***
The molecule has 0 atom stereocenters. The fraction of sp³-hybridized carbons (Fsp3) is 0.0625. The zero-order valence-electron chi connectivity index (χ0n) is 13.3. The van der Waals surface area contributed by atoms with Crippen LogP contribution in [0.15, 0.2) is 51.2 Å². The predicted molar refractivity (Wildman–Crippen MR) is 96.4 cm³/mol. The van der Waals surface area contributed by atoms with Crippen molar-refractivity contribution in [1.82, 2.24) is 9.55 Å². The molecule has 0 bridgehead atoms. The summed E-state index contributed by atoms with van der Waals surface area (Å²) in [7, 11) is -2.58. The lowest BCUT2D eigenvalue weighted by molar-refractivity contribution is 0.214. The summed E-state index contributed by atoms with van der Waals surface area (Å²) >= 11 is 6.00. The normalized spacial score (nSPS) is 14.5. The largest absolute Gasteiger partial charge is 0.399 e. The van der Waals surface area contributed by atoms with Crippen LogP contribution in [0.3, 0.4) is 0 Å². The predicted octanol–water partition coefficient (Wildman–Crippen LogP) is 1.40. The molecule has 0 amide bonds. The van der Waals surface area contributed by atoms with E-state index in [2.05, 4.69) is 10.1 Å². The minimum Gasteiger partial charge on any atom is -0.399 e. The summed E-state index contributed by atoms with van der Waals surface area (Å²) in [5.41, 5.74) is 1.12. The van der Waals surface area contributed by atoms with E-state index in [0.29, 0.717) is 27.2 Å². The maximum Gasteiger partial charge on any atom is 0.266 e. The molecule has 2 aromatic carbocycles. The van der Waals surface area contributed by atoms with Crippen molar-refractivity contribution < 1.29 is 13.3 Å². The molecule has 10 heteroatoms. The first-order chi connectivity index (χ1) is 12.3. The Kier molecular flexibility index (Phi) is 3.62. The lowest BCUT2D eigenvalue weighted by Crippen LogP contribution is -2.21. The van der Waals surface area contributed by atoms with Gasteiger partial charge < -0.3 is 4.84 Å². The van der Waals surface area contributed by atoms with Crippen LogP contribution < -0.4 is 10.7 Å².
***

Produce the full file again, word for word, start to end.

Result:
The molecule has 0 atom stereocenters. The fraction of sp³-hybridized carbons (Fsp3) is 0.0625. The zero-order valence-electron chi connectivity index (χ0n) is 13.3. The van der Waals surface area contributed by atoms with Crippen LogP contribution in [0.15, 0.2) is 51.2 Å². The predicted molar refractivity (Wildman–Crippen MR) is 96.4 cm³/mol. The van der Waals surface area contributed by atoms with Crippen molar-refractivity contribution in [1.82, 2.24) is 9.55 Å². The molecule has 0 bridgehead atoms. The summed E-state index contributed by atoms with van der Waals surface area (Å²) in [7, 11) is -2.58. The lowest BCUT2D eigenvalue weighted by molar-refractivity contribution is 0.214. The summed E-state index contributed by atoms with van der Waals surface area (Å²) >= 11 is 6.00. The normalized spacial score (nSPS) is 14.5. The largest absolute Gasteiger partial charge is 0.399 e. The van der Waals surface area contributed by atoms with Crippen LogP contribution in [0.3, 0.4) is 0 Å². The predicted octanol–water partition coefficient (Wildman–Crippen LogP) is 1.40. The molecule has 0 amide bonds. The van der Waals surface area contributed by atoms with E-state index in [2.05, 4.69) is 10.1 Å². The minimum Gasteiger partial charge on any atom is -0.399 e. The summed E-state index contributed by atoms with van der Waals surface area (Å²) in [5.41, 5.74) is 1.12. The van der Waals surface area contributed by atoms with E-state index in [0.29, 0.717) is 27.2 Å². The maximum Gasteiger partial charge on any atom is 0.266 e. The molecule has 2 aromatic carbocycles. The van der Waals surface area contributed by atoms with Crippen molar-refractivity contribution < 1.29 is 13.3 Å². The molecule has 10 heteroatoms. The first-order chi connectivity index (χ1) is 12.3. The Kier molecular flexibility index (Phi) is 3.62. The lowest BCUT2D eigenvalue weighted by Crippen LogP contribution is -2.21. The van der Waals surface area contributed by atoms with Gasteiger partial charge < -0.3 is 4.84 Å². The van der Waals surface area contributed by atoms with Crippen LogP contribution < -0.4 is 10.7 Å².